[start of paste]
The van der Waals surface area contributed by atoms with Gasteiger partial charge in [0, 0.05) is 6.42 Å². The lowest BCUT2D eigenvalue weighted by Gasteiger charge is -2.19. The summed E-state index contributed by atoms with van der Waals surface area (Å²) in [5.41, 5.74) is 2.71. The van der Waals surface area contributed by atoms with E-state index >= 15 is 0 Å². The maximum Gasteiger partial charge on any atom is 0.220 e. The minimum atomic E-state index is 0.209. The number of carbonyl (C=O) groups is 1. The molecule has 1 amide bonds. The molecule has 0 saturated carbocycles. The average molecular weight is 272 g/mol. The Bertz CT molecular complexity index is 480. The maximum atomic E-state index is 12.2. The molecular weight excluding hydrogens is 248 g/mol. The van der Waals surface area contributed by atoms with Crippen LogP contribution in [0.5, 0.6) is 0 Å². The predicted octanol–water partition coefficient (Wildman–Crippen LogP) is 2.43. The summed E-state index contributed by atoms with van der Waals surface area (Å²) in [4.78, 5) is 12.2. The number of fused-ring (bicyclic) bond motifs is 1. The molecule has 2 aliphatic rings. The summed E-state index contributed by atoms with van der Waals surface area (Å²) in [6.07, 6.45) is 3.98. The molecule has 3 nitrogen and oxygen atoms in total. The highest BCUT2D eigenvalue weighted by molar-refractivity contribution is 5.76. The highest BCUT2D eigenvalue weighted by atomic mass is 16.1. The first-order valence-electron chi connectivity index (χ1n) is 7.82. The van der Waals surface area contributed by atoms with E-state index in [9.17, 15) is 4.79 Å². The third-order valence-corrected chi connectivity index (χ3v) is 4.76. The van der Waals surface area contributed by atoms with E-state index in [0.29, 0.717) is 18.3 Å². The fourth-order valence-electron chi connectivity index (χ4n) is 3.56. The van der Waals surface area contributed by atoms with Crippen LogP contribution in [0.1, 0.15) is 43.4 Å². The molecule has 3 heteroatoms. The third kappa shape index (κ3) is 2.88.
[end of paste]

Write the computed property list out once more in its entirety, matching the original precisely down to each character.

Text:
The van der Waals surface area contributed by atoms with Gasteiger partial charge in [0, 0.05) is 6.42 Å². The lowest BCUT2D eigenvalue weighted by Gasteiger charge is -2.19. The summed E-state index contributed by atoms with van der Waals surface area (Å²) in [5.41, 5.74) is 2.71. The van der Waals surface area contributed by atoms with E-state index >= 15 is 0 Å². The maximum Gasteiger partial charge on any atom is 0.220 e. The minimum atomic E-state index is 0.209. The number of carbonyl (C=O) groups is 1. The molecule has 1 amide bonds. The molecule has 0 saturated carbocycles. The average molecular weight is 272 g/mol. The Bertz CT molecular complexity index is 480. The maximum atomic E-state index is 12.2. The molecular weight excluding hydrogens is 248 g/mol. The van der Waals surface area contributed by atoms with Crippen LogP contribution in [0.5, 0.6) is 0 Å². The predicted octanol–water partition coefficient (Wildman–Crippen LogP) is 2.43. The summed E-state index contributed by atoms with van der Waals surface area (Å²) in [4.78, 5) is 12.2. The number of fused-ring (bicyclic) bond motifs is 1. The molecule has 2 aliphatic rings. The summed E-state index contributed by atoms with van der Waals surface area (Å²) in [6.07, 6.45) is 3.98. The molecule has 3 nitrogen and oxygen atoms in total. The highest BCUT2D eigenvalue weighted by molar-refractivity contribution is 5.76. The highest BCUT2D eigenvalue weighted by atomic mass is 16.1. The first-order valence-electron chi connectivity index (χ1n) is 7.82. The van der Waals surface area contributed by atoms with E-state index in [9.17, 15) is 4.79 Å². The third-order valence-corrected chi connectivity index (χ3v) is 4.76. The van der Waals surface area contributed by atoms with E-state index in [0.29, 0.717) is 18.3 Å². The fourth-order valence-electron chi connectivity index (χ4n) is 3.56. The van der Waals surface area contributed by atoms with Crippen LogP contribution in [0.1, 0.15) is 43.4 Å². The molecule has 3 heteroatoms. The third kappa shape index (κ3) is 2.88.